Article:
How to Make Your Own Will & Testament in Texas

By Salvatore Jackson

A last will and testament is a document that sets forth the wishes of a deceased person, called a decedent, for the distribution of his property after his death. For a last will and testament to have legal effect, an individual named in the will, called a personal representative, must present the will to a Texas probate court. While the formal requirements for drafting a will can be generally technical and extensive, Texas law permits the creation of holographic wills, which is a will that is handwritten by the decedent. Texas law relaxes the formal requirements for accepting a holographic will to probate court.

Step 1

Obtain a pen and several blank pieces of paper. Texas law only recognizes holographic wills that are entirely handwritten by the decedent. Any typewritten or computer-written phrases in a holographic are ignored by the probate court. A will that is typed up and signed does not comply with the Texas holographic will statute, and would have to comply with the Texas formal will statute, which requires the signature of disinterested witnesses.

Step 2

Declare that you are writing your will and are of sound mind. In order to accept a holographic will, a probate court judge must conclude that the decedent had testamentary capacity when drafting the will. Testamentary capacity requires a decedent to understand the value of his property, the natural objects of his bounty, which are family members and other people close to him and the disposition he is making. Additionally, if you have any other wills currently in existence, indicate that they are revoked.

Protect your loved ones. Start My Estate Plan

Step 3

Set forth your property and to whom the property will be bequest to. It is not necessary to list every item being bequeathed. Categorical bequests, such as “my automobiles to Jane” or “my clothing to Jack” are a sufficiently specific bequests. However, merely listing fractions of your estate, such as “one-half to Jane, one-half to Jack” is not sufficiently specific.

Step 4

Include a residuary clause. The residuary estate is any portion of a decedent’s estate not specifically bequeathed to a person. If you do not bequest the “leftovers” of your estate to another person, they will pass by intestacy. An example of a residuary clause is “I bequest the rest and remainder of my estate, including any personal and real property in which I may have an interest, to Jane.”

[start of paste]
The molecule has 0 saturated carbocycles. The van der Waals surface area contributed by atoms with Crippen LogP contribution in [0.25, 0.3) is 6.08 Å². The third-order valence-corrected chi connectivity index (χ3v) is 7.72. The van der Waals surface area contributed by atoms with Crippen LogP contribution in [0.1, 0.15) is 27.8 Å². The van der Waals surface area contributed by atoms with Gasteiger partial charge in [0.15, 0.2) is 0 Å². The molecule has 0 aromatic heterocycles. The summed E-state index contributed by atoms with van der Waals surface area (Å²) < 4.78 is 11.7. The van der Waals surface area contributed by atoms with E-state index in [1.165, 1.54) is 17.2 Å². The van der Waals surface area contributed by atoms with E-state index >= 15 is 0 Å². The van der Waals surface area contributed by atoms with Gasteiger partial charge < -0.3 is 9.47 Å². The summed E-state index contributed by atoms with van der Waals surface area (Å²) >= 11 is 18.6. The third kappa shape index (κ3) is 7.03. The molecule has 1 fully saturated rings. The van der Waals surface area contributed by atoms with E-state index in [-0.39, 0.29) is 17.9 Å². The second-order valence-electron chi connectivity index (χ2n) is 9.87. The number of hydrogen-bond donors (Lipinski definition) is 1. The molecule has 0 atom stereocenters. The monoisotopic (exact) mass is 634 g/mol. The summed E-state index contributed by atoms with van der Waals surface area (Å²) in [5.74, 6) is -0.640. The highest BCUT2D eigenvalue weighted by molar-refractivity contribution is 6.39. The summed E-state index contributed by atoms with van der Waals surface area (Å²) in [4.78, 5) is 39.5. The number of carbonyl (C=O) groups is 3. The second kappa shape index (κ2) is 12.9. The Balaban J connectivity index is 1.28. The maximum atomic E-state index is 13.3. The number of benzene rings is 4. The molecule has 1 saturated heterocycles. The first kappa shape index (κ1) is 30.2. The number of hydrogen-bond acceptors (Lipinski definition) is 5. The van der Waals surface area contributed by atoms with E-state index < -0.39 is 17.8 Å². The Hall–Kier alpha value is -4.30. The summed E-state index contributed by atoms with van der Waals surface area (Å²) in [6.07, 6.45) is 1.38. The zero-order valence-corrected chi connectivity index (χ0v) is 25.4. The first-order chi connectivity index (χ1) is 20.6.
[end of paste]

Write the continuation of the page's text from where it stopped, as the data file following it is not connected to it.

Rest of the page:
Step 5

Describe the circumstances of any unusual bequests. If you are leaving a close relative out of your will, such as a child or sibling, he may challenge your will on the basis that you were not of sound mind when making the will. Explaining in the will why they have been left out or have not been bequeathed a traditionally proportionate share would be a prudent practice.

Step 6

Sign and date the bottom of the will.

Step 7

Draft a self-proving affidavit. If you draft a self-proving affidavit, you will not need any witnesses to testify the will is in your handwriting. On a separate piece of paper, set forth that you are over the age of 18, of sound mind when the will was drafted, have not revoked the will and that the will is your last will and testament. Sign the self-proving affidavit and attach it to your will.

Step 8

Deposit the will with the probate court. Texas law permits an individual to deposit her will with the county probate court during her lifetime for a fee of $5. Contact your local probate court for its procedure for accepting deposited wills. After depositing your will, you will receive a certificate of deposit from the probate court. You should keep this certificate in a safe place.

Protect your loved ones. Start My Estate Plan
Virginia Inheritance Law for Siblings

References

Related articles

How to Probate a Will in BC, Canada

In Canada, all wills are subject to probate, a court process that validates the will and gives the legal authority for distribution of the assets belonging to the estate. An executor named in the will is responsible for bringing the will to probate and handling the estate according to the will's instructions. Not all documents require probate but if you have been named executor, follow the legal procedures to avoid the loss of time and money in carrying out this task.

How do I Create a Basic Will in Maine?

If you are a resident of Maine, unless you create a will, your assets will be distributed after your death according to the laws of intestacy contained in Part 1 of Title 18-A, Article 2 of the Maine Revised Statutes. A basic will in Maine can be made by anyone over 18 years of age. It must be in writing, and must be signed by the person making the will and at least two credible witnesses.

Maryland's Inheritance Law

When a person dies, his estate, comprised of all property acquired during his lifetime, will be distributed to his heirs and beneficiaries. In Maryland, property passes in accordance with the state's inheritance laws. These laws provide guidance for estates passing by will or through intestate succession, as well as nonprobate assets. Beneficiaries are determined by how the deceased's estate is set up.

LegalZoom. Legal help is here. Start Here. Wills. Trusts. Attorney help.

Related articles

How to Make Your Own Will Forms

A will is a document that tells a probate court how to distribute the assets of the person who wrote the will -- known ...

How to Exclude People When Making a Will

Most states will not allow you to exclude your spouse from your will. According to the American Bar Association, this ...

Ohio Laws on Wills

Ohio laws on wills are set out in Chapter 2107 of Title 21 of the Ohio revised code. A will is a legal document that ...

Can a Power of Attorney Sign a Will?

A power of attorney grants one person the legal authority to act on behalf of another for certain purposes, which are ...

Browse by category
Ready to Begin? GET STARTED